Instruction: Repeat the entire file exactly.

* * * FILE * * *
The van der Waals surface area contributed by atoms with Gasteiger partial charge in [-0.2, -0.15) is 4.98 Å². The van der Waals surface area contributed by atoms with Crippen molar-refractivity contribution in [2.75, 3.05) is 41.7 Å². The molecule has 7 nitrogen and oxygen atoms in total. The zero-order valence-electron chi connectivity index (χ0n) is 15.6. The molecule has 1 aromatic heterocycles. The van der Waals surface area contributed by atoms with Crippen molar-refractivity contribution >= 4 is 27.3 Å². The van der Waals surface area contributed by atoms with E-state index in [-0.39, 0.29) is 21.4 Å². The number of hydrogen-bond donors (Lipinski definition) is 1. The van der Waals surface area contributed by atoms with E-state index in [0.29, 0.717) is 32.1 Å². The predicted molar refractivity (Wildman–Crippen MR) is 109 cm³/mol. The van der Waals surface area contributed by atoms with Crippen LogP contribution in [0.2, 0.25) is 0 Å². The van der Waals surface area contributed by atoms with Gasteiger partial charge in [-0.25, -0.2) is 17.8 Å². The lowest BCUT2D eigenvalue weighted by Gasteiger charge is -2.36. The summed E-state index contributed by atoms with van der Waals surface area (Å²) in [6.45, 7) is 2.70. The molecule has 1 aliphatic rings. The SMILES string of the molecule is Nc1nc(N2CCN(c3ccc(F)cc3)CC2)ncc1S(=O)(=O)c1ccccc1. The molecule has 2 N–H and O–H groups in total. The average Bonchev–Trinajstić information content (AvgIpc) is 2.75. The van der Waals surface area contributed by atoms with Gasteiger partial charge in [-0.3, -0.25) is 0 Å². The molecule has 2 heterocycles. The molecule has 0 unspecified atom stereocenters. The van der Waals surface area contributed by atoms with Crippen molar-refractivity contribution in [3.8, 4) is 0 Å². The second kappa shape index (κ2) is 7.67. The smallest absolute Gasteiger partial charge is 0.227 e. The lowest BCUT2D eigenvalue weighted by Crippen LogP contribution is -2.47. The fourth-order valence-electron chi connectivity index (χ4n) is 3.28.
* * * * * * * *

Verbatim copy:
The van der Waals surface area contributed by atoms with Gasteiger partial charge in [-0.2, -0.15) is 4.98 Å². The van der Waals surface area contributed by atoms with Crippen molar-refractivity contribution in [2.75, 3.05) is 41.7 Å². The molecule has 7 nitrogen and oxygen atoms in total. The zero-order valence-electron chi connectivity index (χ0n) is 15.6. The molecule has 1 aromatic heterocycles. The van der Waals surface area contributed by atoms with Crippen molar-refractivity contribution >= 4 is 27.3 Å². The van der Waals surface area contributed by atoms with E-state index in [-0.39, 0.29) is 21.4 Å². The number of hydrogen-bond donors (Lipinski definition) is 1. The van der Waals surface area contributed by atoms with E-state index in [0.29, 0.717) is 32.1 Å². The predicted molar refractivity (Wildman–Crippen MR) is 109 cm³/mol. The van der Waals surface area contributed by atoms with Crippen LogP contribution in [0.2, 0.25) is 0 Å². The van der Waals surface area contributed by atoms with Gasteiger partial charge in [-0.25, -0.2) is 17.8 Å². The lowest BCUT2D eigenvalue weighted by Gasteiger charge is -2.36. The summed E-state index contributed by atoms with van der Waals surface area (Å²) in [6.45, 7) is 2.70. The molecule has 1 aliphatic rings. The SMILES string of the molecule is Nc1nc(N2CCN(c3ccc(F)cc3)CC2)ncc1S(=O)(=O)c1ccccc1. The molecule has 2 N–H and O–H groups in total. The average Bonchev–Trinajstić information content (AvgIpc) is 2.75. The van der Waals surface area contributed by atoms with Gasteiger partial charge in [-0.3, -0.25) is 0 Å². The molecule has 2 heterocycles. The molecule has 0 unspecified atom stereocenters. The van der Waals surface area contributed by atoms with Crippen molar-refractivity contribution in [3.8, 4) is 0 Å². The second kappa shape index (κ2) is 7.67. The smallest absolute Gasteiger partial charge is 0.227 e. The lowest BCUT2D eigenvalue weighted by Crippen LogP contribution is -2.47. The fourth-order valence-electron chi connectivity index (χ4n) is 3.28.